The Prophet also began his Night Journey to Heaven from the Rock (now under the Golden Dome) and met with Abraham, Jesus, and other heavenly figures. The connection of much of the Muslim traditional lore to Judaism is evident in references to the Mount as being the site of a Temple that was destroyed, and Muslim scholars even have used Jewish Torah references to discuss the details of that Temple. Since the Crusades, the Muslim community of Jerusalem has managed the sacred sites of the Noble Sanctuary without interruption.
The Dome over the Rock was constructed in the 7th century to protect Muslims who wished to view the Rock from the elements.
The Al Aqsa Mosque was built in the 8th century and technically, or popularly, now incorporates the Dome of the Rock as part of its grounds. It was intentionally built to rival the Kaaba in Mecca and draw more pilgrims, and its design was heavily influenced by the Christian Churches in Jerusalem.
As we move into more recent history, the first major Jewish-Arab riots broke out in 1929 over the rights of access to the area which included these critically important sites for both Jews and Muslims (and Christians).
Since the creation of Israel in 1948, Muslims have feared that Jews intend to destroy Al Aqsa and replace it with the Third Temple, something which some Jewish extremists have advocated, but which successive Israeli Governments have never supported.
There are several Jewish groups which indeed have urged “moving” Al Aqsa to Mecca and building a new temple. Conspiracy theories abound on both sides (more on that later).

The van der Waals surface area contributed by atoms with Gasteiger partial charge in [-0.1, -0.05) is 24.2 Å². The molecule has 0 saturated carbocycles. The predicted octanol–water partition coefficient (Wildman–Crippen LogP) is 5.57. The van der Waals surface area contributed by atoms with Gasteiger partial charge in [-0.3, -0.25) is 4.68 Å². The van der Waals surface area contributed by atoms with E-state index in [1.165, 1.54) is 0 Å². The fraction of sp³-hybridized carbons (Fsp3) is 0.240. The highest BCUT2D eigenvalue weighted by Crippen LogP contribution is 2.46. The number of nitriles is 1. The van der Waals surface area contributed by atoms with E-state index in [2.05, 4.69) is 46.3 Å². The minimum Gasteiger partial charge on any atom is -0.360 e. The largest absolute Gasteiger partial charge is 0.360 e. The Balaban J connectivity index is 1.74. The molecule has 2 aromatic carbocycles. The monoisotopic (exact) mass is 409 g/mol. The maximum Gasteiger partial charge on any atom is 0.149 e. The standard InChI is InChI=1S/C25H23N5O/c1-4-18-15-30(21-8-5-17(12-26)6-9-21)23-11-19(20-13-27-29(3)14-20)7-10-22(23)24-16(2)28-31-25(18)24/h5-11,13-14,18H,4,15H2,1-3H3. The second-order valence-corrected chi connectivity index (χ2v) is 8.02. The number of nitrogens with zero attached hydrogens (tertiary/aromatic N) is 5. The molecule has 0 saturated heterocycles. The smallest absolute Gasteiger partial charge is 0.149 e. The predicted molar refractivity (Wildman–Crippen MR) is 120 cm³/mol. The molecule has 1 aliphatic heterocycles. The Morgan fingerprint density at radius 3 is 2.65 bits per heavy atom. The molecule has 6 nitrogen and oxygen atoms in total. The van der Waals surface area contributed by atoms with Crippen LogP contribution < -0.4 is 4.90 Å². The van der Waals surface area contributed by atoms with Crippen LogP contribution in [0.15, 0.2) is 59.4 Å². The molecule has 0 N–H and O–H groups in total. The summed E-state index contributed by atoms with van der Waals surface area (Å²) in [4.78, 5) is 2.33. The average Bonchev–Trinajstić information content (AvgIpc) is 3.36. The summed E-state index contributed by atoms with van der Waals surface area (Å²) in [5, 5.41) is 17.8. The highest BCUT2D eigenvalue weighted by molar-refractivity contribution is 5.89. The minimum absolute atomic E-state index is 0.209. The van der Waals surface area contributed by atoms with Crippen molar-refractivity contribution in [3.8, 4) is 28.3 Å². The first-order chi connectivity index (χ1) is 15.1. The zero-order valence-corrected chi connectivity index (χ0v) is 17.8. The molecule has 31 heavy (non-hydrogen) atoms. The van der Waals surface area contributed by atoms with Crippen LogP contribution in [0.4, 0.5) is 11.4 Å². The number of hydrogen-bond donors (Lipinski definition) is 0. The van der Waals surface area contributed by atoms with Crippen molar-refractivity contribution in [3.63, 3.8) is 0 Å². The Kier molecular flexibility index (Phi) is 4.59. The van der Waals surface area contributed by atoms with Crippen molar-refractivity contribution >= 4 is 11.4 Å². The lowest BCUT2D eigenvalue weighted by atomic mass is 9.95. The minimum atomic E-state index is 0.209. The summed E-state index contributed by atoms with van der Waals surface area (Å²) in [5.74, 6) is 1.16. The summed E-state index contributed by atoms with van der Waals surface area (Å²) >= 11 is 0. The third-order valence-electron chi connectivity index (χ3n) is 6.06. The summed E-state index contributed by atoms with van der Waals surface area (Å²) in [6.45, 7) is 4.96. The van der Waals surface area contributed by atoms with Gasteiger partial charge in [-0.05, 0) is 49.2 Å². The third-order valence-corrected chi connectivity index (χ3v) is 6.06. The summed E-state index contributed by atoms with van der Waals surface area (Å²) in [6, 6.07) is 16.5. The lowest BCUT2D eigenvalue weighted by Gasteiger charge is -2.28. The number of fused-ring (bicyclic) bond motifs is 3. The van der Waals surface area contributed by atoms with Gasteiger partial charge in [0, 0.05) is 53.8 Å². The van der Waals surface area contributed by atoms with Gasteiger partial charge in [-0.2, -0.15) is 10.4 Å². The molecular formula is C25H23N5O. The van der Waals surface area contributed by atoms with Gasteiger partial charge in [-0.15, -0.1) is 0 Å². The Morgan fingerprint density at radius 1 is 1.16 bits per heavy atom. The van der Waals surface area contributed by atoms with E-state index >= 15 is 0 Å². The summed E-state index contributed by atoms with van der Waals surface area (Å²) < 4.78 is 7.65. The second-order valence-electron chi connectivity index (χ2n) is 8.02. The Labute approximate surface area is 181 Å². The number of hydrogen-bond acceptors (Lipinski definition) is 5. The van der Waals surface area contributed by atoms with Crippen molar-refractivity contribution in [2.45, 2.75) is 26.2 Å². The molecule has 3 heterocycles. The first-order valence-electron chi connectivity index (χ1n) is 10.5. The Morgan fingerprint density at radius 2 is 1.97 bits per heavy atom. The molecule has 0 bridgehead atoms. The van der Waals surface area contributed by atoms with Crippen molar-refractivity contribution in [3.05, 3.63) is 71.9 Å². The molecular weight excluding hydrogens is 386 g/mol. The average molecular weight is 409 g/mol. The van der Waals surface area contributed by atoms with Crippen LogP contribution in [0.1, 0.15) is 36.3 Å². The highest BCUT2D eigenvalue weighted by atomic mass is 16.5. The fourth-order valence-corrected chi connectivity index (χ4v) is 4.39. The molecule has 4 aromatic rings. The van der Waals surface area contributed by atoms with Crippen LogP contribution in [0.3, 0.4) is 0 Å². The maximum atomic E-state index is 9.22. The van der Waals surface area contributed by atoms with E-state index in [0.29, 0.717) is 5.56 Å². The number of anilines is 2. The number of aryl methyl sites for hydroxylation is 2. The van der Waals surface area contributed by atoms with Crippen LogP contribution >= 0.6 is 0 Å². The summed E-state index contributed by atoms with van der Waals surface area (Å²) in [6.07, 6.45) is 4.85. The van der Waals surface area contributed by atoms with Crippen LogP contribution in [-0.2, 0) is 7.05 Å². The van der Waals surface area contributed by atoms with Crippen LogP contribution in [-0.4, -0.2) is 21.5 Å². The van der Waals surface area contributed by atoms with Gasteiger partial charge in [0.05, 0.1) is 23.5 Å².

Christians also attach considerable significance and affection to the Temple Mount, connecting it with Herod’s Temple which played a key role in the life of Jesus.
At the age of 12, Jesus went to the Temple where he astonished Jewish theologians with his knowledge of the Torah (Luke 2:41-50), and later condemned the corruption of the merchants and money changers who used the Temple for their own profit (Matthew 21:12-17).
Jesus also prophesied the destruction of the Temple (Mark 13:1-2) which did finally happen at the hands of the Romans in 70 A.D. During the Byzantine era, Jerusalem was largely Christian and pilgrims came in large numbers to view the places where Jesus had walked.
The Byzantines also allowed Jews to live in the city again. When the Crusaders took Jerusalem in 1099, the Dome of the Rock was given to the Augustinians to administer. They turned it into a church, and the Al Aqsa Mosque became the palace of King Baldwin I in 1104. The Knights Templar, believing the Mosque to be the site of Solomon’s Temple, also set up their headquarters there for most of the 12th century.
Some Christians believe that the Temple will be reconstructed before, or at the same time as, the Second Coming of Jesus, but the site has not been embraced as a “must” for Christian pilgrims. Jesus was said to have discouraged attachment to any physical place for worship in such pronouncements as “God is spirit, and those who worship him must worship in spirit and truth.” (John 4:21-24). That said, Jerusalem and the Temple Mount area, along with Bethlehem, Nazareth, and a host of other areas in the Holy Land, attract Christian visitors in large numbers.